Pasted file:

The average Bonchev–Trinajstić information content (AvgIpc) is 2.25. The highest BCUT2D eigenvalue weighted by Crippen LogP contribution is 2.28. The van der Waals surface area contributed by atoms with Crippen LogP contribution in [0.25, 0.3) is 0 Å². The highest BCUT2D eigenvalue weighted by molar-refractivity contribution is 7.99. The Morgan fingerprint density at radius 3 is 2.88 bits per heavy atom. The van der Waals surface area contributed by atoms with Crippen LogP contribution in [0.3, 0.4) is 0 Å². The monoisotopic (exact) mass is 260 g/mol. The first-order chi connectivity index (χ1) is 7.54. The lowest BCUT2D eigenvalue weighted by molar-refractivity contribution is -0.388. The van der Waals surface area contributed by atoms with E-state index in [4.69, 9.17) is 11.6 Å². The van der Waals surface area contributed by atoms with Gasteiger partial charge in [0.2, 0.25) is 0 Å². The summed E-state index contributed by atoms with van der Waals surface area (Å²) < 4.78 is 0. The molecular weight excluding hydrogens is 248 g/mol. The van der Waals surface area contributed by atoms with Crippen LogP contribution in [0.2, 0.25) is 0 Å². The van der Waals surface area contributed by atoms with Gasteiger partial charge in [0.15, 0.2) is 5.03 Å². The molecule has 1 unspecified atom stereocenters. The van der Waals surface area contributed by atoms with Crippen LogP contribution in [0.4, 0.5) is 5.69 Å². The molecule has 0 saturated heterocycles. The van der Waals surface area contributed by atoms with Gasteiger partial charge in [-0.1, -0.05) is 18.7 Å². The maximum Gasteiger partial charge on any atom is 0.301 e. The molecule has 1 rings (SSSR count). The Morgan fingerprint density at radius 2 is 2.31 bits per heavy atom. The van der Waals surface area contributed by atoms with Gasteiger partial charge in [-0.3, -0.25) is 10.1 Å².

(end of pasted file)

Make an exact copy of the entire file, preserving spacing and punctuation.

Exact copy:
The average Bonchev–Trinajstić information content (AvgIpc) is 2.25. The highest BCUT2D eigenvalue weighted by Crippen LogP contribution is 2.28. The van der Waals surface area contributed by atoms with Crippen LogP contribution in [0.25, 0.3) is 0 Å². The highest BCUT2D eigenvalue weighted by molar-refractivity contribution is 7.99. The Morgan fingerprint density at radius 3 is 2.88 bits per heavy atom. The van der Waals surface area contributed by atoms with Crippen LogP contribution in [0.3, 0.4) is 0 Å². The monoisotopic (exact) mass is 260 g/mol. The first-order chi connectivity index (χ1) is 7.54. The lowest BCUT2D eigenvalue weighted by molar-refractivity contribution is -0.388. The van der Waals surface area contributed by atoms with E-state index in [4.69, 9.17) is 11.6 Å². The van der Waals surface area contributed by atoms with Gasteiger partial charge in [0.2, 0.25) is 0 Å². The summed E-state index contributed by atoms with van der Waals surface area (Å²) < 4.78 is 0. The molecular weight excluding hydrogens is 248 g/mol. The van der Waals surface area contributed by atoms with Crippen LogP contribution in [0.2, 0.25) is 0 Å². The van der Waals surface area contributed by atoms with Gasteiger partial charge in [0.15, 0.2) is 5.03 Å². The molecule has 1 unspecified atom stereocenters. The van der Waals surface area contributed by atoms with Crippen LogP contribution in [0.4, 0.5) is 5.69 Å². The molecule has 0 saturated heterocycles. The van der Waals surface area contributed by atoms with Gasteiger partial charge in [-0.1, -0.05) is 18.7 Å². The maximum Gasteiger partial charge on any atom is 0.301 e. The molecule has 1 rings (SSSR count). The Morgan fingerprint density at radius 2 is 2.31 bits per heavy atom. The van der Waals surface area contributed by atoms with Gasteiger partial charge in [-0.3, -0.25) is 10.1 Å².